by JUM BALEA
Megaworld Corp., the Philippines' second-largest property developer, is bucking the downtrend most companies are heading towards as they face a challenging business environment.
While some companies are postponing expansion plans and realigning strategies to cope with the twin impact of high inflation and interest rates, Megaworld is launching 17 new projects this year as it expects sales to reach all time highs.
"We remain optimistic about our prospects for the coming year. However, we will continue to exercise prudence in managing our resources," said company chairman and president Andrew Tan.
Megaworld expects to rake in revenues of P26 billion from this year's planned projects, which will be located in its major township developments across Metro Manila.
Megaworld's fortune is hinged on two things: One, it is in the business where investors would like to park and safely grow their money. And two, the overseas Filipino workers from Asia and Middle East are compensating for the slack in US-based homebuyers.
Hedge against inflation
Megaworld's product mix cuts across luxury to mid-priced residential properties, with commercial and office spaces integrated in some. It has been through the industry's worst and best times.
"Drawing from the lessons of the Asian financial crisis [in the late nineties], we are confident that we will weather the current crisis," Tan told reporters Friday, noting that real estate remains a good hedge against runaway inflation.
Megaworld executive director Kingson Sian added that the company's strong sales during the first five months of 2008 demonstrate the market's favorable view that property ownership is still the best way to preserve investment value.
"How do you protect the value of your money? You put it on a property rather than, say, a car whose value depreciates over time," Sian noted.
A home is usually a Filipino's biggest investment in his lifetime.
Based on the company's experience, the runaway inflation that has crimped the spending capacity of consumers has not slackened Philippine-based investors' appetite for real estate.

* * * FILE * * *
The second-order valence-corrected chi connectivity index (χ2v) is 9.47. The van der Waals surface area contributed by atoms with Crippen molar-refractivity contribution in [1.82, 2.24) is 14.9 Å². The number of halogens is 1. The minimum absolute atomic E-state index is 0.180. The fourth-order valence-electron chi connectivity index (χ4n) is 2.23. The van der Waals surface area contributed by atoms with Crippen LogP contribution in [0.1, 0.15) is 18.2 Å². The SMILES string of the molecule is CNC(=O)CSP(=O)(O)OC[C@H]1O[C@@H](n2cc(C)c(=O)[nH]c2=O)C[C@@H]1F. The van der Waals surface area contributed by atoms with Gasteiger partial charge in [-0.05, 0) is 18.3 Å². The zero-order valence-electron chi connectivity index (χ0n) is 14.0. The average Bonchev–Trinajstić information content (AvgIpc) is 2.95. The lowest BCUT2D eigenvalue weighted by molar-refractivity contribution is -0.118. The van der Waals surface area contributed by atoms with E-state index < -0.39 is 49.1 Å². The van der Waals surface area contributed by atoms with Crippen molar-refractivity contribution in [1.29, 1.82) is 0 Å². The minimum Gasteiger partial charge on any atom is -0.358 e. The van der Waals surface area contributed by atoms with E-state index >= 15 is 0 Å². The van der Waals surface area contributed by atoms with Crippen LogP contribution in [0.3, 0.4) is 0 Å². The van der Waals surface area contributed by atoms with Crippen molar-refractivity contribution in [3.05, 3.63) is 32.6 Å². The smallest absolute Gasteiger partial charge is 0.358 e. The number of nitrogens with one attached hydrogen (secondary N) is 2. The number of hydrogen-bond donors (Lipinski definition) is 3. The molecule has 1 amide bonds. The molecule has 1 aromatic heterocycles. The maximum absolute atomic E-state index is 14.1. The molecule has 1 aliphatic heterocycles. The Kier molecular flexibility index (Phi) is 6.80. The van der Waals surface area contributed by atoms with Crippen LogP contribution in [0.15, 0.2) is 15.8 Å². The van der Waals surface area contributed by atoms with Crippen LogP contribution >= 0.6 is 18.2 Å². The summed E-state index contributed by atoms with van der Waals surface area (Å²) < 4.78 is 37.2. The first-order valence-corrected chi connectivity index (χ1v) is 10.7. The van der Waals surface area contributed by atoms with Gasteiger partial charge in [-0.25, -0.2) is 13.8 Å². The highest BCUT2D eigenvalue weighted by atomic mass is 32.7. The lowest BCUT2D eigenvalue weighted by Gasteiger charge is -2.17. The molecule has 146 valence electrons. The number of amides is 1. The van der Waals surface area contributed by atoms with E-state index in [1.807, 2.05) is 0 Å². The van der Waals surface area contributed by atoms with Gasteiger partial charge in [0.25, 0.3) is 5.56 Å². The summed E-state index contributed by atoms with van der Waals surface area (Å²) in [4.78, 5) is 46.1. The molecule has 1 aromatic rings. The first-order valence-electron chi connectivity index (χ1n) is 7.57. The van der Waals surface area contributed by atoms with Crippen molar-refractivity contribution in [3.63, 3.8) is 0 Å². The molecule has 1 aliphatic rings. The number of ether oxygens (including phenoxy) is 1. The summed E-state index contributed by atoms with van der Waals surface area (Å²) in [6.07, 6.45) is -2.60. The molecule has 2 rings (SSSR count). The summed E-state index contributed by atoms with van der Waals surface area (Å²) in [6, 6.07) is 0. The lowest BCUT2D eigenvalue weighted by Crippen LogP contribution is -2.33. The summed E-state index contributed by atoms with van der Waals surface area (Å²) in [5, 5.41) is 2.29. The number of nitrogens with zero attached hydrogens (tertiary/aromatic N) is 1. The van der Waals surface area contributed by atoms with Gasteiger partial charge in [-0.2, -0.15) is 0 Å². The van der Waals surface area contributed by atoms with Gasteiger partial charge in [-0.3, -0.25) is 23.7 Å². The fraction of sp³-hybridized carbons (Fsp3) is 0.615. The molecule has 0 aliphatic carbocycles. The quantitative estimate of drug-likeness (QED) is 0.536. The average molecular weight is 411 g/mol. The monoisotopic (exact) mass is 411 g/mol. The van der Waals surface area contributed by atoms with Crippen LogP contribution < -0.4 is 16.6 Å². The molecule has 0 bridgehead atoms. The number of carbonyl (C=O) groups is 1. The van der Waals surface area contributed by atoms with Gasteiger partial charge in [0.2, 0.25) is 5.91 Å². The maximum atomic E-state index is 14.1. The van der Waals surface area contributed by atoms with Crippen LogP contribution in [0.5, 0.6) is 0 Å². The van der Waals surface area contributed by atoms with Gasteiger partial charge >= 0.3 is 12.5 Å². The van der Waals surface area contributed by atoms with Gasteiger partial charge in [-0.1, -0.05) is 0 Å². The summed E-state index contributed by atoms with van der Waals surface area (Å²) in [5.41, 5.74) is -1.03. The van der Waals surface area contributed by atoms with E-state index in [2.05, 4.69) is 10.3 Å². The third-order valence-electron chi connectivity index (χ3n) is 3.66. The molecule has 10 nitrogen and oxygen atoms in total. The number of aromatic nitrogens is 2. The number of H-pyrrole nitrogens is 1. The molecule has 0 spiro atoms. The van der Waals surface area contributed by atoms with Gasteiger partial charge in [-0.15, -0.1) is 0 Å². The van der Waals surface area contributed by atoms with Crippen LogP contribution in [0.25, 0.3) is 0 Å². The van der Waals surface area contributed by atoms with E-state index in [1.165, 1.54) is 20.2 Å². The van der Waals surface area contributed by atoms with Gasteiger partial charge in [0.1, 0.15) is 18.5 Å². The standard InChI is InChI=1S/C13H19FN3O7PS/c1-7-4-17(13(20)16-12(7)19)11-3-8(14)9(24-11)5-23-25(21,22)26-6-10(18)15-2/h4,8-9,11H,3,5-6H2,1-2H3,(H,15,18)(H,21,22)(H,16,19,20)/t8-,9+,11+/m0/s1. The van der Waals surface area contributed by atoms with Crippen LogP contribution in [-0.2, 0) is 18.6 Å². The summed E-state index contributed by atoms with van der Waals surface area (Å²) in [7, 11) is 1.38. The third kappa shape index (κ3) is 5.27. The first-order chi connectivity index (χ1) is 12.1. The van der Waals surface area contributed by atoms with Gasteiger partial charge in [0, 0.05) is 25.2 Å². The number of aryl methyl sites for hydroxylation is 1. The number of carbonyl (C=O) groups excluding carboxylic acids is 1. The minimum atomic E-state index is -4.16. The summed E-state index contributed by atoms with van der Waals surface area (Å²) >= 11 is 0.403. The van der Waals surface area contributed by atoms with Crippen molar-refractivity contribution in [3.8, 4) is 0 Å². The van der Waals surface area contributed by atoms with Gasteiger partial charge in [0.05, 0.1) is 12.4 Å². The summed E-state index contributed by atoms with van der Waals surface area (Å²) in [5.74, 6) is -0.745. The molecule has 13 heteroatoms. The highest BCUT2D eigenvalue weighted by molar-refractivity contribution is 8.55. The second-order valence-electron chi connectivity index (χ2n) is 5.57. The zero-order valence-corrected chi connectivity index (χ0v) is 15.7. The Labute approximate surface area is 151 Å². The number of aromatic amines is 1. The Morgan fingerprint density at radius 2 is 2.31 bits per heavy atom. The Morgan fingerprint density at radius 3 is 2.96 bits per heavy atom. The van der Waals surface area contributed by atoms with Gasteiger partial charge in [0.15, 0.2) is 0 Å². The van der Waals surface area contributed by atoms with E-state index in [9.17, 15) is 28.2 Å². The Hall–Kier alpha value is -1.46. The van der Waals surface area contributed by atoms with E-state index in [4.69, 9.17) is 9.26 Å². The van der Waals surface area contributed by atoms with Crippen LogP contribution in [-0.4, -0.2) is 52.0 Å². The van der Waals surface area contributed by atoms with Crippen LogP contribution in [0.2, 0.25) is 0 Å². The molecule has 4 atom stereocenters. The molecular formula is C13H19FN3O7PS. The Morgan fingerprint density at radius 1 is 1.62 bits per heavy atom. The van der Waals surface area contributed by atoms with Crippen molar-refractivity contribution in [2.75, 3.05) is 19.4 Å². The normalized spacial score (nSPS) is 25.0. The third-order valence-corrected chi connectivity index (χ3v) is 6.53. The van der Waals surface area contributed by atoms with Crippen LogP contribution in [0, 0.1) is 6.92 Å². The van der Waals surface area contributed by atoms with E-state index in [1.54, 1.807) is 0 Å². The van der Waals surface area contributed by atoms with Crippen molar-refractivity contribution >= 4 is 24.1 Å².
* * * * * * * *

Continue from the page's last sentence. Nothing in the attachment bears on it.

Megaworld has hiked prices by as much as 20 percent to recover mounting construction costs, mainly due to high prices of steel. But even an across-the-board increase in prices of its residential units, he said, did not affect buyers.
The company said total reservation sales from January to May 2008 rose 70 percent year-on-year
Megaworld has earmarked P12 billion for capital expenditures this year. It has so far launched three condominium projects with total sales value of about P9 billion. These include One Central in Makati city, Parkside Villas at Newport City in Pasay City and Morgan Executive Suites at McKinley Hill in Taguig City.
During the first quarter of 2008, Megaworld recorded a profit of P1.01 billion. It said it was right on track to meet its full-year net profit target of P3.8 billion, the highest in its 19-year history.
The company is banking on its middle-income residential and business process outsourcing projects to drive the growth.
More buyers from Asia than US
Investments from overseas buyers continue to account for Megaworld's impressive business prospects.
Direct overseas sales, which accounted for roughly 10 percent of total residential sales, grew by 158 percent.
Sian said the company's profitability has not been affected by the slowdown in the economy of the United States, perceived to be the largest market for the Philippine property sector.
Fortunately for Megaworld, US-based investors contribute only a minimal portion of the company's total sales from overseas.
He attributed the hefty growth in overseas sales to strong demand from the Middle East and Asia, which accounted for 25 percent and 38 percent, respectively, of the total.
"The appetite of overseas Filipinos for real estate is still increasing and this will continue to drive growth of the company," he said.
Affordable homes and loans
Since 2005, the Philippines has enjoyed an unprecedented property boom largely fueled by robust dollar remittances from over eight million Filipinos working overseas. A number of them are in the US.
But after the subprime mortgage and credit crisis erupted in the world's largest economy, coupled with expectations of a possible recession, fears that the local housing market would cool down became persistent.
Unlike in the US where subprime crisis was the result of excessive lending to borrowers, including those with low credit standing, home loans in the Philippines were based on affordability because house purchases were made for their use and not as speculative investments.
Also encouraging Filipino consumers to buy homes are the easy and affordable financing schemes banks are offering, Sian said.
Unlike in the 1997 financial crisis, when banks were "stuck" with non-performing loans and real properties, Sian said banks today are healthier and highly liquid.
"Banks can readily step in and lend because they are less worried about defaults. They are stronger and healthier," he said.